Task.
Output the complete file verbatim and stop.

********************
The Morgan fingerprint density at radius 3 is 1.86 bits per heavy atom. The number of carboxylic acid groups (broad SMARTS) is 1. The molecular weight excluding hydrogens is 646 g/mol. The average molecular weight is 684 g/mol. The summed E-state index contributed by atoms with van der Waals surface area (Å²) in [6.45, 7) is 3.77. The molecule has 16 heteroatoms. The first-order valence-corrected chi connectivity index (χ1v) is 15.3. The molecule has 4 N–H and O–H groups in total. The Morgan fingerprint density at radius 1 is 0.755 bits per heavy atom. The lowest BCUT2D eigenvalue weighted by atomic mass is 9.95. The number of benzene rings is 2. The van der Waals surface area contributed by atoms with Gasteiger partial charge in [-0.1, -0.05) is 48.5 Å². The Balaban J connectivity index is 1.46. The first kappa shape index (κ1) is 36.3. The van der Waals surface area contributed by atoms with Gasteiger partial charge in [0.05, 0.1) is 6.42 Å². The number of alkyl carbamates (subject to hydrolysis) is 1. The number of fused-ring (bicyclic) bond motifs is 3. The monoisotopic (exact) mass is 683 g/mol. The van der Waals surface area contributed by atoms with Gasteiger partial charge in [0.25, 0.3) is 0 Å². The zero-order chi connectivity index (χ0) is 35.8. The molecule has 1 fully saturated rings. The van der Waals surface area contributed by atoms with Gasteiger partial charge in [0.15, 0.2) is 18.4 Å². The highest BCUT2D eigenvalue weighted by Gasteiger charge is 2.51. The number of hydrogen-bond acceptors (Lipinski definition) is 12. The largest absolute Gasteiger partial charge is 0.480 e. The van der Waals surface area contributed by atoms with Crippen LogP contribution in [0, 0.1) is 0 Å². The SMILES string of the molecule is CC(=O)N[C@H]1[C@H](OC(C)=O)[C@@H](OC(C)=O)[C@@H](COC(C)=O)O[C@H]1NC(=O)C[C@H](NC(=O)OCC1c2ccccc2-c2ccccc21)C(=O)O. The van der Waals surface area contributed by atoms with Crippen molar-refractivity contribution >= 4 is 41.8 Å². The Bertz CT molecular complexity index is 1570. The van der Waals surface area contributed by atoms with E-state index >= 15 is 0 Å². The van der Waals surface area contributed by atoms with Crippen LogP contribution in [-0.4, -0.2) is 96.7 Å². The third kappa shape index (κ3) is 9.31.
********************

The Morgan fingerprint density at radius 3 is 1.86 bits per heavy atom. The number of carboxylic acid groups (broad SMARTS) is 1. The molecular weight excluding hydrogens is 646 g/mol. The average molecular weight is 684 g/mol. The summed E-state index contributed by atoms with van der Waals surface area (Å²) in [6.45, 7) is 3.77. The molecule has 16 heteroatoms. The first-order valence-corrected chi connectivity index (χ1v) is 15.3. The molecule has 4 N–H and O–H groups in total. The Morgan fingerprint density at radius 1 is 0.755 bits per heavy atom. The lowest BCUT2D eigenvalue weighted by atomic mass is 9.95. The number of benzene rings is 2. The van der Waals surface area contributed by atoms with Gasteiger partial charge in [-0.1, -0.05) is 48.5 Å². The Balaban J connectivity index is 1.46. The first kappa shape index (κ1) is 36.3. The van der Waals surface area contributed by atoms with Gasteiger partial charge in [0.05, 0.1) is 6.42 Å². The number of alkyl carbamates (subject to hydrolysis) is 1. The number of fused-ring (bicyclic) bond motifs is 3. The monoisotopic (exact) mass is 683 g/mol. The van der Waals surface area contributed by atoms with Gasteiger partial charge in [0.25, 0.3) is 0 Å². The zero-order chi connectivity index (χ0) is 35.8. The molecule has 1 fully saturated rings. The van der Waals surface area contributed by atoms with Gasteiger partial charge in [0.15, 0.2) is 18.4 Å². The highest BCUT2D eigenvalue weighted by Gasteiger charge is 2.51. The number of hydrogen-bond acceptors (Lipinski definition) is 12. The largest absolute Gasteiger partial charge is 0.480 e. The van der Waals surface area contributed by atoms with Crippen LogP contribution in [0, 0.1) is 0 Å². The SMILES string of the molecule is CC(=O)N[C@H]1[C@H](OC(C)=O)[C@@H](OC(C)=O)[C@@H](COC(C)=O)O[C@H]1NC(=O)C[C@H](NC(=O)OCC1c2ccccc2-c2ccccc21)C(=O)O. The van der Waals surface area contributed by atoms with Crippen molar-refractivity contribution >= 4 is 41.8 Å². The Bertz CT molecular complexity index is 1570. The van der Waals surface area contributed by atoms with E-state index >= 15 is 0 Å². The van der Waals surface area contributed by atoms with Crippen LogP contribution in [-0.4, -0.2) is 96.7 Å². The third kappa shape index (κ3) is 9.31.